Ask someone what would be the age group Joe Biden remains the most popular with.
They might mutter a few “Hmmms,” scratch their chin a bit and finally say: “I think he’s still popular with young people.”
Fifty percent of those young people disapprove of Biden, versus 29 percent who approve. Thus, the 21-point spread.
And he’s also bad at the next oldest age group – 30 to 44 – where 40 percent disapprove and 23 percent approve.
This spells real danger for Biden at the poll that really counts: the upcoming 2024 election polling place.
Analyzing the data, Charles Franklin of the Marquette Law School Poll noted some “disengagement among the young I hadn’t expected” in that 20 percent of those under 30 had no opinion regarding Biden, The Washington Examiner reported.
Franklin was skeptical of the Economist-YouGov poll, noting that Biden’s under-30 approval held steady for three weeks, then took a sudden dip of 8 points at the same time Biden’s overall approval rating increased.
Also, the under-30 sample size was small, resulting in a higher margin of error, Franklin told the Washington Examiner.
However, A Quinnipiac University poll released November 18 reflected results similar to those of The Economist and YouGov.
In the age 18-34 demographic Quinnipiac showed a 44 percent disapproval rating and a 34 percent approval rating, a margin of 10 points. Adults 35-49 disapproved 57 percent and approved 36 percent, a 21-point gap.
Those figures reflect a major reversal from results of research Quinnipiac conducted at the beginning of the Biden presidency. In February Biden’s 18-to-34-year-old results showed a 12-point approval rating. Adults 35 to 49 approved by 15 points, the Washington Examiner said.
Biden went into last year’s election with a lot: Young people were more enthused in the 2020 election, with half of them voting, compared to 39 percent in 2016, noted the Center for Information & Research on Civic Learning and Engagement of Tufts University.
With the younger demographic — usually considered reliable for Democrats — turning against Biden, it presents a major challenge for the party as it enters the midterms and looks ahead to 2024.
The conventional wisdom is that in midterm elections, the party in power tends to suffer setbacks among the voters.
And it’s no secret the Biden administration — not even a year in office — is in a tailspin.
In a mid-December podcast of Uncommon Knowledge from The Hoover Institution, Kim Strassel, Wall Street Journal columnist, posed an overview of self-inflicted problems of the Biden administration and Democrats in general: “Some of this is just good old-fashioned political arrogance.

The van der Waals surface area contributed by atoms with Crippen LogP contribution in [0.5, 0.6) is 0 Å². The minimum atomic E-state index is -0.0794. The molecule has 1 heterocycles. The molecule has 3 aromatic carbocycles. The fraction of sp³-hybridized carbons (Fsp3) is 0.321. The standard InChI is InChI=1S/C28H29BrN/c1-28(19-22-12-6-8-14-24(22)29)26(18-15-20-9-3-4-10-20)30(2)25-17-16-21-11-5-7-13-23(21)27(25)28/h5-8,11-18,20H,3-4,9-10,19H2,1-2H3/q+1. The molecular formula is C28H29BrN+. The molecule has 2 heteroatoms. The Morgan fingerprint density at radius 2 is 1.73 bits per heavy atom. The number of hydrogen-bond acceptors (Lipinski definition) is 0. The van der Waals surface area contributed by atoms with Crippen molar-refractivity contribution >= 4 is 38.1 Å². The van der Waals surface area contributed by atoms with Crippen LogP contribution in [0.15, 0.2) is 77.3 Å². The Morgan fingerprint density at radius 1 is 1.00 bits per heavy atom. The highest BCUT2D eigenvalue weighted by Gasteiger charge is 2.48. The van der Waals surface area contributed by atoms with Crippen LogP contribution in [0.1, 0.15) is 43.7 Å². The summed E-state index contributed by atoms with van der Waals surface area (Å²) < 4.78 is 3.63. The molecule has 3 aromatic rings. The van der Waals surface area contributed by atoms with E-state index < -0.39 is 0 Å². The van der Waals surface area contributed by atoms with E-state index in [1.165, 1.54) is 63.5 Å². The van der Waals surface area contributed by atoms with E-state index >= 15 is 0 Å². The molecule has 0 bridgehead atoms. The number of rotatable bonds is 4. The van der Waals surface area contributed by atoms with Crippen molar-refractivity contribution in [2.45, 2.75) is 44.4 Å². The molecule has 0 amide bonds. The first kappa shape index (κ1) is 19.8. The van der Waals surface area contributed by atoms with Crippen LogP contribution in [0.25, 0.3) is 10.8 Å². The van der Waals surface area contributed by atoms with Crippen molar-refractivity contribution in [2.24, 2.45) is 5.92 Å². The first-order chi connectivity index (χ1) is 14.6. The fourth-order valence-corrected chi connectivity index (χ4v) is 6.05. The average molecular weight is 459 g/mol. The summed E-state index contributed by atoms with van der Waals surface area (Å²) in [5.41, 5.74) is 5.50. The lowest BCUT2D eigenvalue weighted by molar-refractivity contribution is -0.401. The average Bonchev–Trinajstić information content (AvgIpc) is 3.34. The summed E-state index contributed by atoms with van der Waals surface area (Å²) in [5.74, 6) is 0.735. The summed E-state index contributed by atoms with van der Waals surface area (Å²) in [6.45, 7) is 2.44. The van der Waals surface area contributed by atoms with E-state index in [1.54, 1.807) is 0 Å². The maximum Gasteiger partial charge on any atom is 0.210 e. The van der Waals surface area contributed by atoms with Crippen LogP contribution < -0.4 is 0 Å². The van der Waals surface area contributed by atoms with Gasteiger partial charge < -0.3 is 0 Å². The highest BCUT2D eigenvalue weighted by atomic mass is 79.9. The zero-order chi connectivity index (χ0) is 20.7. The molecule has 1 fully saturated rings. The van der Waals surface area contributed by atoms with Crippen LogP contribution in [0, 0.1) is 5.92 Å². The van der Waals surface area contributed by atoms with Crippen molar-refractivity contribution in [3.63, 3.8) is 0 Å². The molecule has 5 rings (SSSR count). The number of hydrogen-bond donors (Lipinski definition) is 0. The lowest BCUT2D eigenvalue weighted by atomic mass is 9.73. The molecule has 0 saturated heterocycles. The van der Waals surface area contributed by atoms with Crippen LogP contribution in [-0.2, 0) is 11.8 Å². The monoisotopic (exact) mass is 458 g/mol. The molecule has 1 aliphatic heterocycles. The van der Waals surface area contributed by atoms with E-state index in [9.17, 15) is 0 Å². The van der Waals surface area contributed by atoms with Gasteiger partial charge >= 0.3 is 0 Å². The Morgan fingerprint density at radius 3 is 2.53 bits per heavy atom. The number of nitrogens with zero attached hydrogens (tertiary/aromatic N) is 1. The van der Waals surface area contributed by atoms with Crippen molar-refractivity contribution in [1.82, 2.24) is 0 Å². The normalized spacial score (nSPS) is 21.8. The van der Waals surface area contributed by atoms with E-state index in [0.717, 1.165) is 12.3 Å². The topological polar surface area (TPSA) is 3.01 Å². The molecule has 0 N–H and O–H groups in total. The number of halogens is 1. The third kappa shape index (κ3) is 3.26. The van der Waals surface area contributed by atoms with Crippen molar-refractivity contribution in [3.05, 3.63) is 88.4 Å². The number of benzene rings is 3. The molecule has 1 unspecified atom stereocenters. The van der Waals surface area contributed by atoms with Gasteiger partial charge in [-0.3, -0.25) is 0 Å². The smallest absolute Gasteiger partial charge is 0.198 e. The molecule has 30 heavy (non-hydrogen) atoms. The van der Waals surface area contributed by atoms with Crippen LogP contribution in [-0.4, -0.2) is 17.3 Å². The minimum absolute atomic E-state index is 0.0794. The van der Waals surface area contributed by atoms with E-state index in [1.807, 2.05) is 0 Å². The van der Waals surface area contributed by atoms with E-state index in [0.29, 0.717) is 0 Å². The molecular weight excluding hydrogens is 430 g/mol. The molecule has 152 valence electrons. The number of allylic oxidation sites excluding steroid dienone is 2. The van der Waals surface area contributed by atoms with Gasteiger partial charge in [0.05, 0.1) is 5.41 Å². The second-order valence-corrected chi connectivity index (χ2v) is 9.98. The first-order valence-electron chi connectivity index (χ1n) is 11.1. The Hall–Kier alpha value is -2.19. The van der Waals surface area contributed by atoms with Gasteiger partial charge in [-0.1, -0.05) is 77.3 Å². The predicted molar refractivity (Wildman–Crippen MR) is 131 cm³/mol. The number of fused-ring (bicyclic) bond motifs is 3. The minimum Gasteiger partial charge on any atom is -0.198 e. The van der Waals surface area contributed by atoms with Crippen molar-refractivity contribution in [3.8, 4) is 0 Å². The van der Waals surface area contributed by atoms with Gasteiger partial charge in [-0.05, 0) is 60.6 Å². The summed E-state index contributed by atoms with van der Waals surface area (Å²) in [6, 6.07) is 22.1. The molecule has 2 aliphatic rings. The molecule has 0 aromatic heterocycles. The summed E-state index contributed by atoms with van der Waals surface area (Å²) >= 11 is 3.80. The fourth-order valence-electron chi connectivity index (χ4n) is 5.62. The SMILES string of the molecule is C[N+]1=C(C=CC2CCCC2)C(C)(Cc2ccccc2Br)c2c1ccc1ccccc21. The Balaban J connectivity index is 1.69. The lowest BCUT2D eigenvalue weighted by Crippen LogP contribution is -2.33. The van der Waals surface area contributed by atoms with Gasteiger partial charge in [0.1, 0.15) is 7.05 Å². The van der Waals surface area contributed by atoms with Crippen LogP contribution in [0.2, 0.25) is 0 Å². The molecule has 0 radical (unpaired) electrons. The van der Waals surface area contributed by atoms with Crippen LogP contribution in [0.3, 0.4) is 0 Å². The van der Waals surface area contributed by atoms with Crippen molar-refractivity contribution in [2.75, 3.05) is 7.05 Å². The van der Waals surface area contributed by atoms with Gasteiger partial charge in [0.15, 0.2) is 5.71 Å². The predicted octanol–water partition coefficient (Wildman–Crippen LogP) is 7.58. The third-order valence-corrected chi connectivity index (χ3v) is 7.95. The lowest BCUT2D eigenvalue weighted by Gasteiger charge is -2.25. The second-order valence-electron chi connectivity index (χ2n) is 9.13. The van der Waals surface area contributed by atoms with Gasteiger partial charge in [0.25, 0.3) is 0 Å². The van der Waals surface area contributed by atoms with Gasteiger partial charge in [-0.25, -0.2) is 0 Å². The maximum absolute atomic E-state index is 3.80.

“They came in and heard all those quotes about being [in a situation like] FDR and actually thought it might be true.
“And you’ve had a party that, while it campaigned on some of the things it’s been doing, didn’t recognize that most voters never heard [what they campaigned on].
“They heard a guy who was coming to office who they thought would not be Donald Trump and who would deal with COVID.
“Those were the two main promises and instead we’ve had this dramatic overreach.”
The overreach, according to Strassel, stems from the progressive wing of the Democrats seeing the takeover of Washington by controlling the White House and Congress “as a once in a generation opportunity.
“And so they have pushed some extremely giant provisions that the American public just isn’t ready for.”
There’s also been “some phenomenal mismanagement of this White House and this Congress,” she said.
Problems facing young people may be influencing the polls: disruption of their education due to COVID fear on the college campus, perception of Democrat incompetence or bad motives, questions regarding career moves in an ever-changing economic and technological scene.
Some young people may be disappointed college tuition subsidies have been taken off the table in the midst of the orgy that is the Biden administration’s spending.
“A lot of young people and even parents, some of whom are back in school getting degrees, or people who have nieces and nephews who have incurred large amounts of debt, were counting on that being in the soft infrastructure, the reconciliation bill,” Suffolk University Political Research Center Director David Paleologos told the Washington Examiner.
Biden’s age may also be a factor, Paleologos said, along with perception by young people of inadequate progress on environmental issues.
Whatever the reason, with a departure of young adults, there’s got to be a lot of head-scratching at Democrat headquarters.
Because a day of reckoning may be coming.